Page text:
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Lisa Meehan, Deputy Nurse, North West Cancer Centre

Lisa Meehan – WT Nightingales - Lisa Meehan - WT Nightingales

Western Trust Nightingales 2020 Challenge Staff Profile: Lisa Meehan, Staff Nurse, North West Cancer Centre, Altnagelvin Hospital, Londonderry.
Tell us about yourself and your work (eg family, job, length of time in post)

I have been qualified as a staff nurse for ten years. I graduated as a learning disability nurse in 2010. However, I have always had a keen interest in the general field of nursing. I qualified as an Adult Nurse in 2014 and have worked in the North West Cancer Centre since 2015. I have worked in the out-patient department, the oncology/haematology ward, radiotherapy and my current role is within the chemotherapy unit. I am married to Clarke and we have one daughter Claudia who is two and a half.

Why did you choose this job?

I knew from a very young age that I always wanted to be a nurse, nursing is not just a profession, it is a vocation. I was very fortunate that I was offered my first nursing post in Cancer Services. I feel very lucky to work in this area and to be a part of the patient’s journey during their chemotherapy treatment.

I know it has been a particularly challenging couple of months for all health care workers due to the COVID-19 Pandemic. Can you explain what has changed in your role? What are the best and most challenging aspects of the job?

From a nurse’s point of view, I personally feel that there have been many barriers and challenges within the job role. One challenge that I have found very difficult, is newly diagnosed patients starting their treatment without friends or family present, due to the current pandemic, the number of visitors has been restricted to minimise the spread of Covid19, I understand how difficult and worrying this may be for patients, although we as nurses are always there to reassure and support each individual patient during their treatment. As a nurse it is vital that we help prevent the spread of infections and to keep our patients safe within our clinical area. I am one of the infection control link nurses within my area, this can be challenging as I must ensure that staff are adhering to strict handwashing prior to all procedures. The patient group that I work with have less effective immune systems because of their treatment or condition and therefore are at a higher risk of developing Covid19.

This is the Year of the Nurse/Midwife and although many plans to celebrate has been significantly curtailed due to COVID – what makes you proud to be playing your role as a nurse/midwife?

Within my work setting I have various reasons that make me feel very proud. Firstly I am very proud of the staff I work alongside; we have all pulled together, offering extra support to each other significantly throughout this worrying time. On another note, I am and continue to be amazed by the strength and courage of our patients every day during such an uncertain time for the health care system. The NHS as a whole has made me very proud to be a nurse, no one ever expected a pandemic to occur and affect our health system so significantly, and how all health care professionals have adapted so quickly to the new changes has been very remarkable.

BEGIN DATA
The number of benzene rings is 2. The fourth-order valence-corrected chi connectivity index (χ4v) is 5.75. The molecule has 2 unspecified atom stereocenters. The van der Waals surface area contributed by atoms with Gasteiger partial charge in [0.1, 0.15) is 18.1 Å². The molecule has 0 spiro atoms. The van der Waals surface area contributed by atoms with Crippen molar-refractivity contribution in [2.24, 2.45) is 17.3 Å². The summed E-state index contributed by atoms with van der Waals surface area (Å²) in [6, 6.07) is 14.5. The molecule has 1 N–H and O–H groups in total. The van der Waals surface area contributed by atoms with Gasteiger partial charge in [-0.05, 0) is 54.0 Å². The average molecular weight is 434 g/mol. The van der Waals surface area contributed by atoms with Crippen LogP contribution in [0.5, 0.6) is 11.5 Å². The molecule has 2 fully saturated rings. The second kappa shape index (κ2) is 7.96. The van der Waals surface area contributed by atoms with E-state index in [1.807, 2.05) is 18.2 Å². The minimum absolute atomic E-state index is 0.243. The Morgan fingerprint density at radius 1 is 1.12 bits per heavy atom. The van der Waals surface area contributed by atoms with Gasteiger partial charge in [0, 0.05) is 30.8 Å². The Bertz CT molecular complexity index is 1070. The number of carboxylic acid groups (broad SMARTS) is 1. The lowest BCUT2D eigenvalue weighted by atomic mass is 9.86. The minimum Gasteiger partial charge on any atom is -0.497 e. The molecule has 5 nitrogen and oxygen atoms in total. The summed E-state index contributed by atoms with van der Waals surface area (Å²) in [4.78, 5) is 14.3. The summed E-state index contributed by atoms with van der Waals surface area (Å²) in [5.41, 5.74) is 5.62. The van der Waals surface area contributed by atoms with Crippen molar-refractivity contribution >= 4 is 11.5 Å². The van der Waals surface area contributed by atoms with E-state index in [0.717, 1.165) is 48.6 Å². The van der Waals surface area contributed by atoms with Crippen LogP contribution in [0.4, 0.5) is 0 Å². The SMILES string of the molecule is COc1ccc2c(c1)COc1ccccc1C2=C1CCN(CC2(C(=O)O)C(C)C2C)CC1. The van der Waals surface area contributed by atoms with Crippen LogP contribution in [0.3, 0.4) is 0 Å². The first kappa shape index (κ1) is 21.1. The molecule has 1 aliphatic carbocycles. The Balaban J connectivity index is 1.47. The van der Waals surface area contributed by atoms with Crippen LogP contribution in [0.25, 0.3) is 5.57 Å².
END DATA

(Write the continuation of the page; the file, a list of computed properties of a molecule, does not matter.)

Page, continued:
All health care staff has risen to the challenges faced by this global pandemic. Many traditional services have had to be stopped or done in a different way either via telephone or virtual clinics. Have you experienced this in your role and how do you think this has or hasn’t worked?

Many aspects within the job have changed. Face to face consultations with doctors and nurses where possible have been arranged and discussed virtually; many patients have felt this has worked well as travel time has been reduced and they feel they are safer at home not having to attend an outpatient appointment. Although, some patients have found not being reviewed in person by a doctor more worrying. However, as nurses we try to accommodate each patient to their individual needs and within their best interest.

Looking forward to the next year or so – what would you like to see achieved in Health and Social Care?

I would like to see Health and Social Care Services resume to normal. Due to the pandemic some of our services had to be put on hold, for example, the Outreach clinic in Omagh. This is a service that is delivered to patients from the Tyrone and Fermanagh area to reduce travel time to Altnagelvin. Although, Outreach has just been re-introduced over the past few weeks, it is at a reduced rate. It is hoped it will be fully operational within the coming months.

How does your work help in the overall delivery of Health and Social Care services?
Please also include any particular personal messages of how you, your colleagues have supported each other during this global health crisis.

We have a wonderful team in cancer services including our team lead who has displayed great strength and decision making in ensuring the cancer centre is as safe as possible for staff and patients. I feel that everyone has really stepped up during these difficult months. Everyone has adapted in these challenging circumstances to provide the safest patient centred care. Looking back on the last few months, staff have sacrificed their personal life, to help keep their own family and patients safe. As I have noted already, it is really remarkable how everyone within the NHS has pulled together and supported everyone, adapting to this pandemic.

What advice would you give to the public on how they can help the NHS deal with the ongoing pandemic in the months ahead?

Be responsible, be safe. As public health restrictions are lifted, proper hand washing, respiratory hygiene and social distancing are even more important. We are still at risk of a large surge of infection. Everyone should use their judgement and follow Government advice.